Since it’s a library conference, she touched on indexing. Now that they have three years, they can apply to ISI. They are also indexed in Google Scholar; they optimized tags to get that to happen correctly. It’s also listed in MLA, but nowhere else at present.

Hamid spoke about some of the challenges the have faced, ranging from requests for post-publication edits, infrastructure, and the coaching necessary to teach people how to access and use the review tools.

Peake pointed out that “the web is set up for articles about the web to succeed.” In other words, articles that link to and discuss other web pages tend to be linked back to by the object of their analysis. They have some fairly complex processes related to the integration of the comments and open reviews, among other sources.

One of their goals is to mentor authors, not act as a gatekeeper to scholarly publication. Peake mentioned some of the critical points that have been made about blind peer review. It’s not as objective as purported, which most likely know intuitively.

Estlund spoke about some of the costs. Their infrastructure costs are mostly “inconsequential,” while others are borne by the U of Oregon Library (leveraging their existing tools/services). Labour is mostly volunteer, it seems, but not free since they use graduate students. They are still working to quantify costs based on their 73 articles.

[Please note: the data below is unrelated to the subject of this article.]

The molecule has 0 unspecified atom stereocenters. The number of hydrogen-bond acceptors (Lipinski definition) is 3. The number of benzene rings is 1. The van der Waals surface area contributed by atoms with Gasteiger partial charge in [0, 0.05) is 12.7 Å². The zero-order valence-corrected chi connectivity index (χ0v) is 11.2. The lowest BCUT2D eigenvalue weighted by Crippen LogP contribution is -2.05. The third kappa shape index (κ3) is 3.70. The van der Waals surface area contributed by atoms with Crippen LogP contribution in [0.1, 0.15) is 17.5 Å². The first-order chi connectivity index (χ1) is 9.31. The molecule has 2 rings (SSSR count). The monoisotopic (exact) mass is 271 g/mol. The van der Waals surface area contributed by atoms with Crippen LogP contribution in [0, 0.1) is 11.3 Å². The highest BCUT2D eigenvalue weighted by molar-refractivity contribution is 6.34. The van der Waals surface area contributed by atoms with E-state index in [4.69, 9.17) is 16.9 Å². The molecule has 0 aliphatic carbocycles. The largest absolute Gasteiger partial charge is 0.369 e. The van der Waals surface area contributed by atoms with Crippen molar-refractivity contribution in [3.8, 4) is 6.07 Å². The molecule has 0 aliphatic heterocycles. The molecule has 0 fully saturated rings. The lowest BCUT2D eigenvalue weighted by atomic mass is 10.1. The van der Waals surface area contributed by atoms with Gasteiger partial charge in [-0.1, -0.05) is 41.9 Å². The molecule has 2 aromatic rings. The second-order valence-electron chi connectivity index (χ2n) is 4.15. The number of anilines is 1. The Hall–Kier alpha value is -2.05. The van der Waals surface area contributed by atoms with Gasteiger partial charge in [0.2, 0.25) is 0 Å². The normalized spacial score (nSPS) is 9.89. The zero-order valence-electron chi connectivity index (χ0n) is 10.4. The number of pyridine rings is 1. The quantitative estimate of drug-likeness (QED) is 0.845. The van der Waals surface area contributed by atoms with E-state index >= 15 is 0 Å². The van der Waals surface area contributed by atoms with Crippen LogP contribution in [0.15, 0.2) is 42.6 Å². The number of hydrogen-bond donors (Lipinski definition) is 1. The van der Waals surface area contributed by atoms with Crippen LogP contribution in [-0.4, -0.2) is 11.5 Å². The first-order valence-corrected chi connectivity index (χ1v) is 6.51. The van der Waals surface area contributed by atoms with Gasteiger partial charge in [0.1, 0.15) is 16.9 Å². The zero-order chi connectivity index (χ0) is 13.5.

She closed by talking about the invisible review labour that goes into journals. Other discussions talk about changing the economic model, but they are interested in the publishing model, i.e.- how scholarship is produced and disseminated.

Software curation as a digital preservation service
Keith Webster, Carnegie Mellon; Euan Cochrane, Yale

Webster made the case for curating software based on our experience with digitizing and curating other content forms: text, images, data, etc.

Cochrane spoke about what they are doing at Yale, but offered more background. One point is that we have a great deal of software dependent content, which underscores the need to curate software. As he put it “old software is required to authentically render old content,” since emulation in newer software often fails to render documents faithfully (showed a WordPerfect to LibreOffice Writer conversion example). Research results can be lost without original software.

This means we need to curate and preserve operating systems, applications, fonts, scripts, plug-ins, entire desktop environments, and disk images. The latter would allow software to run on emulated hardware. Without all of these components, we don’t have all the pieces we need.

Main method for doing this work is emulation and virtualization. The latter is “emulation with compatible hardware.” What it allows us to do is “bridge the gap” between recently obsolete hardware and the arrival of new hardware that’s powerful enough to emulate it.